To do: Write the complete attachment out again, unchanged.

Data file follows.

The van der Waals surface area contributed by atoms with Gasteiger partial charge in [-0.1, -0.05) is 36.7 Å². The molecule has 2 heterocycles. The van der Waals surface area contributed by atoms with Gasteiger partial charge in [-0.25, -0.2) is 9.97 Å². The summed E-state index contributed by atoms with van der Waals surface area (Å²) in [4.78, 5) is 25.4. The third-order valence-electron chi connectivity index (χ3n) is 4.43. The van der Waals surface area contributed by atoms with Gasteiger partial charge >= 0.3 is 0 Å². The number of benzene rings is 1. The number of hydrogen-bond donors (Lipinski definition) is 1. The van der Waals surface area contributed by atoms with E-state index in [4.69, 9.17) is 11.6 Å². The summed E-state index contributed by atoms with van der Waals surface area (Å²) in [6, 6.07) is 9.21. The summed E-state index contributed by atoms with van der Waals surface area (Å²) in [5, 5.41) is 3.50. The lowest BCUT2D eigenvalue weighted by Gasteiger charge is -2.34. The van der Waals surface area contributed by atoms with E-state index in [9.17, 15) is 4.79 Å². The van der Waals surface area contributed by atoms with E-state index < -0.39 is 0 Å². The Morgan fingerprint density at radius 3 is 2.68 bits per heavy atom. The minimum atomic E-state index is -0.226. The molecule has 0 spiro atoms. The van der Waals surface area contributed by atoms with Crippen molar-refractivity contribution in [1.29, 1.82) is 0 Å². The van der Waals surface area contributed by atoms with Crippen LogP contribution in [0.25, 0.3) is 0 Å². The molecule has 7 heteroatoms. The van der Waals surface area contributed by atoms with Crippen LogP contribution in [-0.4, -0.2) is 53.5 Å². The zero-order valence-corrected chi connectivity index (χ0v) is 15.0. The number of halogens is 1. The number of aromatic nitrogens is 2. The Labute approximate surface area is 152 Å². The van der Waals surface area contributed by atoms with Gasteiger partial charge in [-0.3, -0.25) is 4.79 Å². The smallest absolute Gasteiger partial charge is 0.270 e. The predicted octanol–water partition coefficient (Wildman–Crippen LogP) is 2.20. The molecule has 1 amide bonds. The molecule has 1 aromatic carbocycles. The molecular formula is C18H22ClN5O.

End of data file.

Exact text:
The van der Waals surface area contributed by atoms with Gasteiger partial charge in [-0.1, -0.05) is 36.7 Å². The molecule has 2 heterocycles. The van der Waals surface area contributed by atoms with Gasteiger partial charge in [-0.25, -0.2) is 9.97 Å². The summed E-state index contributed by atoms with van der Waals surface area (Å²) in [4.78, 5) is 25.4. The third-order valence-electron chi connectivity index (χ3n) is 4.43. The van der Waals surface area contributed by atoms with Gasteiger partial charge >= 0.3 is 0 Å². The number of benzene rings is 1. The number of hydrogen-bond donors (Lipinski definition) is 1. The van der Waals surface area contributed by atoms with E-state index in [4.69, 9.17) is 11.6 Å². The summed E-state index contributed by atoms with van der Waals surface area (Å²) in [6, 6.07) is 9.21. The summed E-state index contributed by atoms with van der Waals surface area (Å²) in [5, 5.41) is 3.50. The lowest BCUT2D eigenvalue weighted by Gasteiger charge is -2.34. The van der Waals surface area contributed by atoms with E-state index in [9.17, 15) is 4.79 Å². The van der Waals surface area contributed by atoms with E-state index < -0.39 is 0 Å². The Morgan fingerprint density at radius 3 is 2.68 bits per heavy atom. The minimum atomic E-state index is -0.226. The molecule has 0 spiro atoms. The van der Waals surface area contributed by atoms with Crippen molar-refractivity contribution in [1.29, 1.82) is 0 Å². The van der Waals surface area contributed by atoms with Crippen LogP contribution in [0.25, 0.3) is 0 Å². The molecule has 7 heteroatoms. The van der Waals surface area contributed by atoms with Crippen LogP contribution in [-0.4, -0.2) is 53.5 Å². The zero-order valence-corrected chi connectivity index (χ0v) is 15.0. The number of halogens is 1. The number of aromatic nitrogens is 2. The Labute approximate surface area is 152 Å². The van der Waals surface area contributed by atoms with Gasteiger partial charge in [-0.3, -0.25) is 4.79 Å². The smallest absolute Gasteiger partial charge is 0.270 e. The predicted octanol–water partition coefficient (Wildman–Crippen LogP) is 2.20. The molecule has 1 amide bonds. The molecule has 1 aromatic carbocycles. The molecular formula is C18H22ClN5O.